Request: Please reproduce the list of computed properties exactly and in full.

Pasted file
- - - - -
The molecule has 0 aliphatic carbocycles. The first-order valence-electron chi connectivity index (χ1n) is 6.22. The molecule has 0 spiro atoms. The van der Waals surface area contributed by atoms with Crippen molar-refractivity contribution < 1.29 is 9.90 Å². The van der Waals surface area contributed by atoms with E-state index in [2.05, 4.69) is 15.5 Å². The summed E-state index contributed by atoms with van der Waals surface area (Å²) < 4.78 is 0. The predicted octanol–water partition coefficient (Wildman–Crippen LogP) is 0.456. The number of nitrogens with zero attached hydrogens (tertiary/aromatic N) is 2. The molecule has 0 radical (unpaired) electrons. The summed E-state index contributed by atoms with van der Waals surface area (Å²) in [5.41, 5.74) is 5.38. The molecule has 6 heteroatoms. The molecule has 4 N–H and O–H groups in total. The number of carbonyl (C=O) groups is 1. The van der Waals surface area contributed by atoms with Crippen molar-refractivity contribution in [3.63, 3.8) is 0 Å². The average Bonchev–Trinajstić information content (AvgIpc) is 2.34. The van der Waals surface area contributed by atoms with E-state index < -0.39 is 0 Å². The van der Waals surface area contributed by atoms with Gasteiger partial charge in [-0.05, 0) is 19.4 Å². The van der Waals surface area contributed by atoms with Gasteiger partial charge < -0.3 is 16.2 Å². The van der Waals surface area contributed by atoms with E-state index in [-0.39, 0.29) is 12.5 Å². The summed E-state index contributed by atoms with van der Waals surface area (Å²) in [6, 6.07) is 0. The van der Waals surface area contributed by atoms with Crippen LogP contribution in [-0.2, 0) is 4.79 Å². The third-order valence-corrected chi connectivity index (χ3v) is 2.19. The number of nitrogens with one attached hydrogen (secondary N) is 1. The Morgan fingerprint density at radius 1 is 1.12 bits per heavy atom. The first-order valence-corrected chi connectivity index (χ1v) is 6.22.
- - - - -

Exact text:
The molecule has 0 aliphatic carbocycles. The first-order valence-electron chi connectivity index (χ1n) is 6.22. The molecule has 0 spiro atoms. The van der Waals surface area contributed by atoms with Crippen molar-refractivity contribution < 1.29 is 9.90 Å². The van der Waals surface area contributed by atoms with E-state index in [2.05, 4.69) is 15.5 Å². The summed E-state index contributed by atoms with van der Waals surface area (Å²) < 4.78 is 0. The predicted octanol–water partition coefficient (Wildman–Crippen LogP) is 0.456. The number of nitrogens with zero attached hydrogens (tertiary/aromatic N) is 2. The molecule has 0 radical (unpaired) electrons. The summed E-state index contributed by atoms with van der Waals surface area (Å²) in [5.41, 5.74) is 5.38. The molecule has 6 heteroatoms. The molecule has 4 N–H and O–H groups in total. The number of carbonyl (C=O) groups is 1. The van der Waals surface area contributed by atoms with Crippen molar-refractivity contribution in [3.63, 3.8) is 0 Å². The average Bonchev–Trinajstić information content (AvgIpc) is 2.34. The van der Waals surface area contributed by atoms with E-state index < -0.39 is 0 Å². The van der Waals surface area contributed by atoms with Gasteiger partial charge in [-0.05, 0) is 19.4 Å². The van der Waals surface area contributed by atoms with Gasteiger partial charge < -0.3 is 16.2 Å². The van der Waals surface area contributed by atoms with E-state index in [-0.39, 0.29) is 12.5 Å². The summed E-state index contributed by atoms with van der Waals surface area (Å²) in [6, 6.07) is 0. The van der Waals surface area contributed by atoms with Crippen LogP contribution in [-0.2, 0) is 4.79 Å². The third-order valence-corrected chi connectivity index (χ3v) is 2.19. The number of nitrogens with one attached hydrogen (secondary N) is 1. The Morgan fingerprint density at radius 1 is 1.12 bits per heavy atom. The first-order valence-corrected chi connectivity index (χ1v) is 6.22.